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Switzerland and Germany fail to end air traffic dispute

The cause of the dispute: An airliner over southern Germany on its way to Kloten airport Keystone

Swiss and German negotiators failed on Tuesday to resolve a dispute over airline flights to and from the country's biggest airport, Zurich's Kloten. Officials said the two sides were still far apart but would meet again in October.

This content was published on September 26, 2000 - 16:48

The negotiators, meeting in Berne, were trying to reach a new agreement which would ease German fears over the number of flights passing over southern Germany, and which would avoid a confrontation with Swiss people living under flight paths near Kloten.

The director of the Swiss Department for Civil Aviation, André Auer, described German demands as unacceptable. "We rejected German proposals because they would be too stringent for the development of Zurich airport as an international hub," he said.

In an attempt to cut down air traffic over southern Germany, the German authorities have said they will not accept more than 80,000 overflights per year, with an extended night-time flight ban between 2100 and 0700.

However, Swiss officials said there was no agreement on the night-flying issue.

"Concerning flights during the night, we would like to treat the southern part of Germany like we treat people living around the airport at Zurich, that means to have a solution which is non-discriminatory," Auer told swissinfo.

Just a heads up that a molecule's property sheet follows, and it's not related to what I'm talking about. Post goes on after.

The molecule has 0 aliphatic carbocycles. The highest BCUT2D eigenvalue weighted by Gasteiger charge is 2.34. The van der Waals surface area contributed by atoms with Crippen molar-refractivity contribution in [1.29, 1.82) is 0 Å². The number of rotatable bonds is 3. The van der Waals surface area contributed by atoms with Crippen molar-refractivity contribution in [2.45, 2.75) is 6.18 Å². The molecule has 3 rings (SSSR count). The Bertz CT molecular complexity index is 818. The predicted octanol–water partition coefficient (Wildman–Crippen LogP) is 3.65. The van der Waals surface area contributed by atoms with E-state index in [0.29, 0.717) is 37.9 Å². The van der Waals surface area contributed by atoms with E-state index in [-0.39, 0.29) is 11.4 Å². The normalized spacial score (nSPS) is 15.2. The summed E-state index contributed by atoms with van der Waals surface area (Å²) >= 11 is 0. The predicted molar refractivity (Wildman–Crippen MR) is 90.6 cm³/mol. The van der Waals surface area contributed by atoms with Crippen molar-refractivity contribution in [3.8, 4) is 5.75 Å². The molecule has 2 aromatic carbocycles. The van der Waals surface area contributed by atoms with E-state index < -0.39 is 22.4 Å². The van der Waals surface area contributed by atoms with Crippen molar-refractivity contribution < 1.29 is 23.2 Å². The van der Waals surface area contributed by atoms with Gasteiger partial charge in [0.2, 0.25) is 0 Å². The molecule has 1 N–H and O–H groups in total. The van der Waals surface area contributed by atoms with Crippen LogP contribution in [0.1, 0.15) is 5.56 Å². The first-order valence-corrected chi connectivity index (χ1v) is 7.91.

The head of the German delegation, Hans-Jürgen Froböse, said Switzerland had showed some flexibility over allowing planes to use an air corridor south of Kloten airport.

However, any such move is likely to anger some of the canton's richest citizens who live along Lake Zurich, in an area known as the Gold Coast.

The newly-privatised Kloten airport is in the process of expansion. People living around the airport have already protested about noise levels and the possible increase in flights.

The two countries have been preparing a new agreement since the end of 1998. In May, Germany unilaterally ended the current accord, but it will not formally be terminated until the end of May next year.

The next round of talks is due to take place in Waldshut, Germany, on October 26.

swissinfo with agencies



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